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View Diary: lax regulation and loopholes for dilbit pipelines (47 comments)

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  •  Is there a report (0+ / 0-)

    somewhere that says the corrosive effects of Tar Sands have caused a pipeline leak?

    Also, I thought that benzene was naturally present in crude oil, rather that added as a dilutent.  I've read that tar sands were diluted with other chemicals, loosely termed natural gasoline.

    Orly, it isn't evidence just because you downloaded it from the internet.

    by 6412093 on Thu Apr 04, 2013 at 09:02:16 PM PDT

    [ Parent ]

    •  not uniform agreement on that (1+ / 0-)
      Recommended by:
      6412093

      many hits at google

      Proper studies must be done and the tar sands industries are not being helpful (surprise surprise)

      This short Scientific American online article from yesterday is a good summary:

      http://www.scientificamerican.com/...

      The chemistry of the tar sands oil could contribute to corrosion as well. In processing, the tar sands are boiled to separate the bitumen from the surrounding sand and water, and then mixed with diluent—light hydrocarbons produced along with natural gas—to make the oil less viscous and able to flow. But even so, the resulting dilbit is among the lowest in hydrogen as well as the most viscous, sulfurous and acidic form of oil produced today.
      A study from the Alberta government (pdf), however, casts doubt on the notion that dilbit is worse for pipelines than any other oil is. It found that dilbit is not corrosive at pipeline temperatures of as much as 65 degrees Celsius, although it is highly corrosive at refinery temperatures above 100 degrees C. Nor is the fine sand that remains in some of the dilbit eroding pipelines, though it does form sludges that must be cleaned. The higher temperature operation may even kill off the bacteria that help to corrode pipelines carrying other types of oil. "There is no evidence that dilbit causes more failure than conventional oil," geologist John Zhou of the provincial government research firm Alberta Innovates said during an interview in November on a trip to the tar sands; Zhou helped prepare the Canadian province's analysis of dilbit. The U.S. National Academies is currently studying the issue.

      Defund Koch industries

      by machiado on Fri Apr 05, 2013 at 07:30:14 AM PDT

      [ Parent ]

    •  I defer to the NTSB to produce a report that did (2+ / 0-)
      Recommended by:
      machiado, 6412093

      not come from the oil industry or consultants who have worked for them.  But, here's their report on the Enbridge Kalamazoo River Spill which indicates that the public was not adequately warned about and safeguarded against the many risks to health, property, etc.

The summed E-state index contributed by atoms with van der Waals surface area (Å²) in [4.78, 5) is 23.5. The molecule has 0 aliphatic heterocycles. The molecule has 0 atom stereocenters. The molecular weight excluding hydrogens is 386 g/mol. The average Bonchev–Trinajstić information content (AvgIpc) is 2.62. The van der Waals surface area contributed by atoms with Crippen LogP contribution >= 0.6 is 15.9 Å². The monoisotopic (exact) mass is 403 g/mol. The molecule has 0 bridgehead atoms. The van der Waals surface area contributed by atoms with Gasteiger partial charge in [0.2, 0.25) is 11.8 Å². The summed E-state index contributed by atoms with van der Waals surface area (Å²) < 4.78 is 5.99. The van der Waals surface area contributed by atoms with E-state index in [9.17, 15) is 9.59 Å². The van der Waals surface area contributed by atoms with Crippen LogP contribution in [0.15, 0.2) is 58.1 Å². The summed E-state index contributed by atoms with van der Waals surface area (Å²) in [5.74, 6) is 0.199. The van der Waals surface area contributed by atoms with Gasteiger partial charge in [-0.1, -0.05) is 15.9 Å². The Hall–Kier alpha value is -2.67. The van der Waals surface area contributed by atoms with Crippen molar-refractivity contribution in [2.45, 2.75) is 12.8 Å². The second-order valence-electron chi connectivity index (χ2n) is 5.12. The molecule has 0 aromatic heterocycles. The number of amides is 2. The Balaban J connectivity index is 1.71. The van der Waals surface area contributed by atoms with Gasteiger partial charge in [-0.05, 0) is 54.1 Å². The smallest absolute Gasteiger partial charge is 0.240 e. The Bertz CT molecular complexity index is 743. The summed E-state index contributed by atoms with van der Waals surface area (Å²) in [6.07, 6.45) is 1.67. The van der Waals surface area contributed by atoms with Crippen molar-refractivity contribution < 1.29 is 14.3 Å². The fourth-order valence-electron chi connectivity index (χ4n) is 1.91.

It seems clear that the safety teams and the public were not aware of what exactly was being transported, even last weekend in Arkansas.  That issue needs to be addressed.  The mayor was on TV as well as many others working on site without proper safety clothing and masks.  The NTSB report clearly calls out that the onus per the new law enacted in Jan 2012 is on the oil company to promote awareness of the pipeline system.  But, it doesn't seem to go far enough.

      Bitumen comes out of the ground with both sand and water which even the oil industry agrees are corrosive.  They claim that those are removed in the process to generate the diluted dilbit.  There does not seem to be any control point at which our regulators know exactly what the chemical and corrosive makeup of the mixture is.

      •  thanks (0+ / 0-)

        you are spot on about the unawareness of Arkansans about the pipeline's existence, much less what was in it.  The NTSB report on the Kalamazoo spill will make for some interesting reading.

        Defund Koch industries

        by machiado on Fri Apr 05, 2013 at 09:55:12 AM PDT

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        •  Machiado, here's better information from a spill (0+ / 0-)

          expert, Riki Ott.  It was published on the 4th.  So, you may have read it.  But, it's great information for all victims of tar sands/dilbit spills.

          •  According to Ott, 18 people have already died (0+ / 0-)

            from exposure to dilbit fumes after the Enbridge spill.   Here's the quote,

            "Similarly, tar sands oil and diluents made people sick in Michigan, where residents of one trailer court and neighborhood along the oiled riverbank blame exposure to tar sands oil and fumes for illness outbreaks and eighteen deaths -- and counting. Oil and diluents can cause short- and long-term harm to health if people are not forewarned (educated about chemical illnesses, exposure, symptoms, and treatment) and given protection.

            Dilbit has a mandatory 1,000-foot evacuation zone. Was it uniformly enforced? In Michigan, people in richer areas were evacuated while people in poorer areas were either not evacuated or were forced to relocate when the city condemned public housing units."

            There were over 334 health incidents in one article that I read.

      •  I agree (0+ / 0-)

        that common sense tells you that Tar Sands crude would be abrasive, but I've read that it's never been implicated in a pipeline failure.

         The awful Kalamazoo spill was triggered by corrosion from outside, not inside the pipe, for instance.

        Orly, it isn't evidence just because you downloaded it from the internet.

        by 6412093 on Fri Apr 05, 2013 at 11:10:34 PM PDT

        [ Parent ]

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